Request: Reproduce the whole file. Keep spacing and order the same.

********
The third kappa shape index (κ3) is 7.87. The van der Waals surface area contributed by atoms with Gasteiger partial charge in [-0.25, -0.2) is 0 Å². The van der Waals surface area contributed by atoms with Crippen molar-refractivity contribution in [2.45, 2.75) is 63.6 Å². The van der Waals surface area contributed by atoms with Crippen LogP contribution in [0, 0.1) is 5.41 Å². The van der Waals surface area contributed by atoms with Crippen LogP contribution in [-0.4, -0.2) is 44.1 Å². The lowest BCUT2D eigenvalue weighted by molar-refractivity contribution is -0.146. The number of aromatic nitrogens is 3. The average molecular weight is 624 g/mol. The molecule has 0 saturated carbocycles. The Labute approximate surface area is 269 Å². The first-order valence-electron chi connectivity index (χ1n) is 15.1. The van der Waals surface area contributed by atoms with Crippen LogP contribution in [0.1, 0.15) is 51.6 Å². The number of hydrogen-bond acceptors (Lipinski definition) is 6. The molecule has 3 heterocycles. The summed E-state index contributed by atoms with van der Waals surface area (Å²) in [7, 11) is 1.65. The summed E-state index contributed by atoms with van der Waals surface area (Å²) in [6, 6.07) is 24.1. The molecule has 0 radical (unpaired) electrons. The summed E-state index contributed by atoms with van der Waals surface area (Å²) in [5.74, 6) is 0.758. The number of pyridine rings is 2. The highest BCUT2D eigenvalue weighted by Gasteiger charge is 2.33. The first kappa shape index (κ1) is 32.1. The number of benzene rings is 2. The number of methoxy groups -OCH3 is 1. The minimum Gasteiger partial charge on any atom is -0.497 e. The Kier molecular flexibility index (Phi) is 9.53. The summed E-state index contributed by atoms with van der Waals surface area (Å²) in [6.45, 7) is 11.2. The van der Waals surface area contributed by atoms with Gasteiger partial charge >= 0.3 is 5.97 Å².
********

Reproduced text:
The third kappa shape index (κ3) is 7.87. The van der Waals surface area contributed by atoms with Gasteiger partial charge in [-0.25, -0.2) is 0 Å². The van der Waals surface area contributed by atoms with Crippen molar-refractivity contribution in [2.45, 2.75) is 63.6 Å². The van der Waals surface area contributed by atoms with Crippen LogP contribution in [0, 0.1) is 5.41 Å². The van der Waals surface area contributed by atoms with Crippen LogP contribution in [-0.4, -0.2) is 44.1 Å². The lowest BCUT2D eigenvalue weighted by molar-refractivity contribution is -0.146. The number of aromatic nitrogens is 3. The average molecular weight is 624 g/mol. The molecule has 0 saturated carbocycles. The Labute approximate surface area is 269 Å². The first-order valence-electron chi connectivity index (χ1n) is 15.1. The van der Waals surface area contributed by atoms with Crippen LogP contribution in [0.1, 0.15) is 51.6 Å². The number of hydrogen-bond acceptors (Lipinski definition) is 6. The molecule has 3 heterocycles. The summed E-state index contributed by atoms with van der Waals surface area (Å²) in [7, 11) is 1.65. The summed E-state index contributed by atoms with van der Waals surface area (Å²) in [6, 6.07) is 24.1. The molecule has 0 radical (unpaired) electrons. The summed E-state index contributed by atoms with van der Waals surface area (Å²) in [5.74, 6) is 0.758. The number of pyridine rings is 2. The highest BCUT2D eigenvalue weighted by Gasteiger charge is 2.33. The first kappa shape index (κ1) is 32.1. The number of benzene rings is 2. The number of methoxy groups -OCH3 is 1. The minimum Gasteiger partial charge on any atom is -0.497 e. The Kier molecular flexibility index (Phi) is 9.53. The summed E-state index contributed by atoms with van der Waals surface area (Å²) in [6.45, 7) is 11.2. The van der Waals surface area contributed by atoms with Gasteiger partial charge >= 0.3 is 5.97 Å².